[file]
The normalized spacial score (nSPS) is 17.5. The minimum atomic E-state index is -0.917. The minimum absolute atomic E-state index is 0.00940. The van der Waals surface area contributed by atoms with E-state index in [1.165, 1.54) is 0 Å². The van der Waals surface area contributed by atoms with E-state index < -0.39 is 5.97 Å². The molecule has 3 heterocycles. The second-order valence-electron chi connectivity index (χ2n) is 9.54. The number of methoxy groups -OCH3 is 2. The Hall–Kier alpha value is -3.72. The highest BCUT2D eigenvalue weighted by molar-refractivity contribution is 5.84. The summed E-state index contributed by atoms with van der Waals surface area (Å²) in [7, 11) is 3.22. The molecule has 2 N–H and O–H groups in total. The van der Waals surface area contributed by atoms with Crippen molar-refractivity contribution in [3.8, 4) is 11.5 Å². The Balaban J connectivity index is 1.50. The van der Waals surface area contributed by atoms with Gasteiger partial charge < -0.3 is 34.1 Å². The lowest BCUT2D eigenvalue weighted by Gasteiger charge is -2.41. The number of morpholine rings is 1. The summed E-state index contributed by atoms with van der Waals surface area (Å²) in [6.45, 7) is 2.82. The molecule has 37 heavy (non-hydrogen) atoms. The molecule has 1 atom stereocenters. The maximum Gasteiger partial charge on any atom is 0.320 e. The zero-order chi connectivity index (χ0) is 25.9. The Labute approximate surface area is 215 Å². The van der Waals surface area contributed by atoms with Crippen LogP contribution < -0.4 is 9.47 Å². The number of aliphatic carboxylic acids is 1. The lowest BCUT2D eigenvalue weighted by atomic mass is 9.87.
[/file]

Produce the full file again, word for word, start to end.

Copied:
The normalized spacial score (nSPS) is 17.5. The minimum atomic E-state index is -0.917. The minimum absolute atomic E-state index is 0.00940. The van der Waals surface area contributed by atoms with E-state index in [1.165, 1.54) is 0 Å². The van der Waals surface area contributed by atoms with E-state index < -0.39 is 5.97 Å². The molecule has 3 heterocycles. The second-order valence-electron chi connectivity index (χ2n) is 9.54. The number of methoxy groups -OCH3 is 2. The Hall–Kier alpha value is -3.72. The highest BCUT2D eigenvalue weighted by molar-refractivity contribution is 5.84. The summed E-state index contributed by atoms with van der Waals surface area (Å²) in [7, 11) is 3.22. The molecule has 2 N–H and O–H groups in total. The van der Waals surface area contributed by atoms with Crippen molar-refractivity contribution in [3.8, 4) is 11.5 Å². The Balaban J connectivity index is 1.50. The van der Waals surface area contributed by atoms with Gasteiger partial charge < -0.3 is 34.1 Å². The lowest BCUT2D eigenvalue weighted by Gasteiger charge is -2.41. The number of morpholine rings is 1. The summed E-state index contributed by atoms with van der Waals surface area (Å²) in [6.45, 7) is 2.82. The molecule has 37 heavy (non-hydrogen) atoms. The molecule has 1 atom stereocenters. The maximum Gasteiger partial charge on any atom is 0.320 e. The zero-order chi connectivity index (χ0) is 25.9. The Labute approximate surface area is 215 Å². The van der Waals surface area contributed by atoms with Crippen LogP contribution < -0.4 is 9.47 Å². The number of aliphatic carboxylic acids is 1. The lowest BCUT2D eigenvalue weighted by atomic mass is 9.87.